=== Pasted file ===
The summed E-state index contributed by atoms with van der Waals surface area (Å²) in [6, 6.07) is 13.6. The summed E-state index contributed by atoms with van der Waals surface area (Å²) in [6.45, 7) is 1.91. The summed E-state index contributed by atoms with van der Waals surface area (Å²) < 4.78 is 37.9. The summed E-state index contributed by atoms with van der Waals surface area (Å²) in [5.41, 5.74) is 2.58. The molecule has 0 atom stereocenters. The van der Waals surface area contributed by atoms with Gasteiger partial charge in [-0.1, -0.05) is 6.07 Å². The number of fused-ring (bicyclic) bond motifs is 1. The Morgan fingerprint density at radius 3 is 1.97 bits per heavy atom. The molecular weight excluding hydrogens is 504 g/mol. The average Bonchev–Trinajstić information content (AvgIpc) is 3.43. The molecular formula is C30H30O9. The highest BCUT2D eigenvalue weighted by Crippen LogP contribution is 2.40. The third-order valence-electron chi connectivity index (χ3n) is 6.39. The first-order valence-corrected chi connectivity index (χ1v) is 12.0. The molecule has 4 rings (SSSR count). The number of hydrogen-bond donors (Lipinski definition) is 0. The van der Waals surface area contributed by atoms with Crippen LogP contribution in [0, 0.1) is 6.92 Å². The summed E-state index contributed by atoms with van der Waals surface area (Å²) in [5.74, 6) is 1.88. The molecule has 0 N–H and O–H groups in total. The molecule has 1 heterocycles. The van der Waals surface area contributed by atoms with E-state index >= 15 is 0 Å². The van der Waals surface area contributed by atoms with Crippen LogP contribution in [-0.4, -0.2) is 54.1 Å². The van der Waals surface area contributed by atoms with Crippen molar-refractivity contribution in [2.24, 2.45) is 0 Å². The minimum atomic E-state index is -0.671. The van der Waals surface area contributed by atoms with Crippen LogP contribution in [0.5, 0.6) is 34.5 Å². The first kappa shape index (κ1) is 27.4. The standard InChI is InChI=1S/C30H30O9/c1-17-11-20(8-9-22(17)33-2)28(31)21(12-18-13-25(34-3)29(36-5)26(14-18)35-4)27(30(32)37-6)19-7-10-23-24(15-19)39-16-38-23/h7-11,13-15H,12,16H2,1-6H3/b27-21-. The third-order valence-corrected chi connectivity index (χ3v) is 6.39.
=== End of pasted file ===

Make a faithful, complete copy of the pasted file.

The summed E-state index contributed by atoms with van der Waals surface area (Å²) in [6, 6.07) is 13.6. The summed E-state index contributed by atoms with van der Waals surface area (Å²) in [6.45, 7) is 1.91. The summed E-state index contributed by atoms with van der Waals surface area (Å²) < 4.78 is 37.9. The summed E-state index contributed by atoms with van der Waals surface area (Å²) in [5.41, 5.74) is 2.58. The molecule has 0 atom stereocenters. The van der Waals surface area contributed by atoms with Gasteiger partial charge in [-0.1, -0.05) is 6.07 Å². The number of fused-ring (bicyclic) bond motifs is 1. The Morgan fingerprint density at radius 3 is 1.97 bits per heavy atom. The molecular weight excluding hydrogens is 504 g/mol. The average Bonchev–Trinajstić information content (AvgIpc) is 3.43. The molecular formula is C30H30O9. The highest BCUT2D eigenvalue weighted by Crippen LogP contribution is 2.40. The third-order valence-electron chi connectivity index (χ3n) is 6.39. The first-order valence-corrected chi connectivity index (χ1v) is 12.0. The molecule has 4 rings (SSSR count). The number of hydrogen-bond donors (Lipinski definition) is 0. The van der Waals surface area contributed by atoms with Crippen LogP contribution in [0, 0.1) is 6.92 Å². The summed E-state index contributed by atoms with van der Waals surface area (Å²) in [5.74, 6) is 1.88. The molecule has 0 N–H and O–H groups in total. The molecule has 1 heterocycles. The van der Waals surface area contributed by atoms with E-state index >= 15 is 0 Å². The van der Waals surface area contributed by atoms with Crippen LogP contribution in [-0.4, -0.2) is 54.1 Å². The van der Waals surface area contributed by atoms with Crippen molar-refractivity contribution in [2.24, 2.45) is 0 Å². The minimum atomic E-state index is -0.671. The van der Waals surface area contributed by atoms with Crippen LogP contribution in [0.5, 0.6) is 34.5 Å². The first kappa shape index (κ1) is 27.4. The standard InChI is InChI=1S/C30H30O9/c1-17-11-20(8-9-22(17)33-2)28(31)21(12-18-13-25(34-3)29(36-5)26(14-18)35-4)27(30(32)37-6)19-7-10-23-24(15-19)39-16-38-23/h7-11,13-15H,12,16H2,1-6H3/b27-21-. The third-order valence-corrected chi connectivity index (χ3v) is 6.39.